Manor Road is only a few metres from Christchurch Park and yet recently I counted over 30 deposits of dog poo in this small road. Is this just one dog whose owner fails to reach the Park in time or is there more than one anti-social dog-owner in this area? In Manchester, as instigated by Joan Bakewell, piles of offending dog poo are sprayed with fluorescent paint for two reasons. The first is to emphasise just what deposits are left by dogs with irresponsible owners and the second to make the poo obvious to pedestrians who are liable to slip and slide in this horrible mess. I may yet take it upon myself to spray with day-glow paint the unwelcome stuff left in Manor Road. It is interesting to read that some Councils in London have limited the number of dogs per person to three for owners using their Parks or Commons. The reason for this is simple. There are growing numbers of professional dog-walkers and it is not unusual for a single person to be in charge of more than half a dozen free-running dogs going for ‘walkies’ (or should that be ‘pooies’?). How can one person see what a pack of dogs is up to especially as many dog-walkers treat these events as social occasions and seem to be quite oblivious as to what their dogs are doing. What colour paint shall I use?
I have often advised as to what I think you should have on your bucket list with regard to wildlife. I have another for you and probably the most exciting yet. A common bird is a starling. We all know starlings – not the sort of bird any self-respecting birder would twitch. Really? The 1st February dawned bright and sunny with no clouds just the day for visiting RSPB Minsmere to see starlings, not one bird but about 40,000 of them! A murmuration of starlings is not just unusual, it is just unbelievable. By the time I arrived at Minsmere prior to dusk it was dull, grey, cold and raining. Surely the starlings would not show up in this weather. On the north wall of the reserve many people had gathered most with umbrellas. It got darker, more windy and the rain increased. Then they arrived, a huge cloud of dots with more arriving by the minute. This huge murmuration put on a fantastically breathtaking display. The rounded shapes formed by these birds expanded and then contracted, the birds billowed high into the sky and then all swooped down almost to the ground. The watching birders stood in silence so silent that, as the starlings banked closer, one could hear the vibration of the birds’ wings as they changed course. This went on for some time (minutes actually) and then suddenly the whole murmuration dropped down into the reed bed. Phew! We were all soaked, but filled with amazement. I wanted to applaud this performance but nobody did. It is certainly a ‘must’ to see.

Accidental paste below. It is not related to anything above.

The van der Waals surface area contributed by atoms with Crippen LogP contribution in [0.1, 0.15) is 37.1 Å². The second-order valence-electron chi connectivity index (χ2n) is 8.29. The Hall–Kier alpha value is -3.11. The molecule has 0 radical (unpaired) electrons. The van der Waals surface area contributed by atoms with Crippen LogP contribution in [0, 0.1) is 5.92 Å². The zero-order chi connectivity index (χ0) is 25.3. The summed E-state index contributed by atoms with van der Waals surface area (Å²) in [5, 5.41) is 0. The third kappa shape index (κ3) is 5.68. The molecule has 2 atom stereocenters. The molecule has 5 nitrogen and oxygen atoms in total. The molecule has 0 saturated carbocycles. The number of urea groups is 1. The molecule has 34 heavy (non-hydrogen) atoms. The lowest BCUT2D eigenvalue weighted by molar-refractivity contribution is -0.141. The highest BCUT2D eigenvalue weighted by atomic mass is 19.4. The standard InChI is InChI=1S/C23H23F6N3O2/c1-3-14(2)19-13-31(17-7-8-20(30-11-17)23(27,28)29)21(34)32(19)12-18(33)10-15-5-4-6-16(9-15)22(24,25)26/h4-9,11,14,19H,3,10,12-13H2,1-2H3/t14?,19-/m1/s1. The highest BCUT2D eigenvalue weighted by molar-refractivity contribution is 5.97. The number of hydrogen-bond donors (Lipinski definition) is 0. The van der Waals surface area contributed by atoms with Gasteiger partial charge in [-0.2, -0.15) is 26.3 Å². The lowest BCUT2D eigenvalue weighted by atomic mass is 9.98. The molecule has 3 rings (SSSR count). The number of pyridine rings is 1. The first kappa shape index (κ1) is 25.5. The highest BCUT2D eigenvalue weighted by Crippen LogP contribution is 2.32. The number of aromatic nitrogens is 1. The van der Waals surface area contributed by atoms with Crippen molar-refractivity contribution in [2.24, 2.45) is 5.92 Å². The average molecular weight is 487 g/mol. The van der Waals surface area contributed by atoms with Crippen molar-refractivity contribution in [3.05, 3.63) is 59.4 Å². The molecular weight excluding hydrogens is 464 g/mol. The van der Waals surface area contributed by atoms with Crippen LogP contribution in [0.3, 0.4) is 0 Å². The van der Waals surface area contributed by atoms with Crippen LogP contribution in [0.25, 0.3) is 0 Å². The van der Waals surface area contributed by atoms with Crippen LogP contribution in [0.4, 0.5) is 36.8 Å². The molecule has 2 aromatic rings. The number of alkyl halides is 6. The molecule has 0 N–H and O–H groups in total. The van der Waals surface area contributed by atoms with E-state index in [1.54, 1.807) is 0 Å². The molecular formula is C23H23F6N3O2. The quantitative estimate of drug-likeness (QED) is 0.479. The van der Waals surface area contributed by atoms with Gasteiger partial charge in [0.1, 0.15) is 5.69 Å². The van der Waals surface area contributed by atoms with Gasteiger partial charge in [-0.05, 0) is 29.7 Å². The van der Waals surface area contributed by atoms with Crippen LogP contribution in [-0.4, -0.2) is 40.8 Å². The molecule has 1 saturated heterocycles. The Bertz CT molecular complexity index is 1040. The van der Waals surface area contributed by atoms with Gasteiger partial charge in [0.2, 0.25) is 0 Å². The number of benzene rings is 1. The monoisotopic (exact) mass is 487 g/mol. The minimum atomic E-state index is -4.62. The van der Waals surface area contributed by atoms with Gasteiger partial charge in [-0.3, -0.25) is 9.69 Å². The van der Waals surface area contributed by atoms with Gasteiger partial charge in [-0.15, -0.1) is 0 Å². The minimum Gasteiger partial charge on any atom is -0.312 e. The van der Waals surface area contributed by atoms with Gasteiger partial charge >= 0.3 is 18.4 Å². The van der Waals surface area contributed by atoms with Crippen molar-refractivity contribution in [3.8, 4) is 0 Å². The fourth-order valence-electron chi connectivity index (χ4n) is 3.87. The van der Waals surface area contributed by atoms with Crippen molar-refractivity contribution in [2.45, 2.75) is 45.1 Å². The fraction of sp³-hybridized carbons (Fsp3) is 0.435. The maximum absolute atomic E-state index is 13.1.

There is currently some controversy in our Park concerning the removal of the former dog-poo only bins. The bin near the Westerfield Road entrance was replaced by a larger general purpose bin and, before a notice explaining the change was placed in the Park, dog-pooh bags were placed on the ground where the bin used to be. The new notice clarifies that both human and animal rubbish may both be deposited in the new bin. This is because, I understand, its contents will be incinerated at Great Blakenham. An article in the EADT told of the stress that had been caused to many dog-walkers by the removal of the former dog poo bins. One dog-walker was quoted as saying that without the dog poo bins they had had to carry their rubbish all round the Park until eventually finding a bin at the Park entrance. How about taking the dog poo back home with you, I thought?